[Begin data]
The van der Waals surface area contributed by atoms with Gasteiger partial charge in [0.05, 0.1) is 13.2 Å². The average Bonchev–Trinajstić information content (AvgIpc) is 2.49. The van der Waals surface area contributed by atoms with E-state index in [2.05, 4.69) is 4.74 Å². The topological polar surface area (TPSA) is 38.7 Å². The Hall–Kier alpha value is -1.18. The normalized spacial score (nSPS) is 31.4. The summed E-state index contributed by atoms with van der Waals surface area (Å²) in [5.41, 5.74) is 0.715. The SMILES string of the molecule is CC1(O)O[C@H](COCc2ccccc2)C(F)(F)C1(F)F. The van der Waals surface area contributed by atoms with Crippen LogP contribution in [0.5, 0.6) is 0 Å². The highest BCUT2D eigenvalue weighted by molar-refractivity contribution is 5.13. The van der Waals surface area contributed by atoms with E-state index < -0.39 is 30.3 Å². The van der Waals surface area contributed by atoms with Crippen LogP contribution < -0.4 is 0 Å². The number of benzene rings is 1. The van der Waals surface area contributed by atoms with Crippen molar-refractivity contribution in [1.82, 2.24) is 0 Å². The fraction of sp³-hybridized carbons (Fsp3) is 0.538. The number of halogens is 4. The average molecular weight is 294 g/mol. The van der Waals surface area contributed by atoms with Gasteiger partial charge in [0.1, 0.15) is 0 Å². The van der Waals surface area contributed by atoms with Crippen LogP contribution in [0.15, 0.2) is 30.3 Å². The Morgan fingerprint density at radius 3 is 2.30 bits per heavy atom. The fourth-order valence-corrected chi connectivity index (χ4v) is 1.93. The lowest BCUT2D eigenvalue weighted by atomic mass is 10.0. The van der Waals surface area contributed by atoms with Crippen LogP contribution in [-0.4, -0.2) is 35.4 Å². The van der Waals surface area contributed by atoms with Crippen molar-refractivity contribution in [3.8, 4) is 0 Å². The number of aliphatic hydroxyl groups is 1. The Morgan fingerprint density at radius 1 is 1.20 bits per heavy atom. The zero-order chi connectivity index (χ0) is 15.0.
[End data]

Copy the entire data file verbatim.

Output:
The van der Waals surface area contributed by atoms with Gasteiger partial charge in [0.05, 0.1) is 13.2 Å². The average Bonchev–Trinajstić information content (AvgIpc) is 2.49. The van der Waals surface area contributed by atoms with E-state index in [2.05, 4.69) is 4.74 Å². The topological polar surface area (TPSA) is 38.7 Å². The Hall–Kier alpha value is -1.18. The normalized spacial score (nSPS) is 31.4. The summed E-state index contributed by atoms with van der Waals surface area (Å²) in [5.41, 5.74) is 0.715. The SMILES string of the molecule is CC1(O)O[C@H](COCc2ccccc2)C(F)(F)C1(F)F. The van der Waals surface area contributed by atoms with Crippen LogP contribution in [0.5, 0.6) is 0 Å². The highest BCUT2D eigenvalue weighted by molar-refractivity contribution is 5.13. The van der Waals surface area contributed by atoms with E-state index < -0.39 is 30.3 Å². The van der Waals surface area contributed by atoms with Crippen LogP contribution < -0.4 is 0 Å². The number of benzene rings is 1. The van der Waals surface area contributed by atoms with Crippen molar-refractivity contribution in [1.82, 2.24) is 0 Å². The fraction of sp³-hybridized carbons (Fsp3) is 0.538. The number of halogens is 4. The average molecular weight is 294 g/mol. The van der Waals surface area contributed by atoms with Gasteiger partial charge in [0.1, 0.15) is 0 Å². The van der Waals surface area contributed by atoms with Crippen LogP contribution in [0.15, 0.2) is 30.3 Å². The Morgan fingerprint density at radius 3 is 2.30 bits per heavy atom. The fourth-order valence-corrected chi connectivity index (χ4v) is 1.93. The lowest BCUT2D eigenvalue weighted by atomic mass is 10.0. The van der Waals surface area contributed by atoms with Crippen LogP contribution in [-0.4, -0.2) is 35.4 Å². The van der Waals surface area contributed by atoms with Crippen molar-refractivity contribution in [3.8, 4) is 0 Å². The number of aliphatic hydroxyl groups is 1. The Morgan fingerprint density at radius 1 is 1.20 bits per heavy atom. The zero-order chi connectivity index (χ0) is 15.0.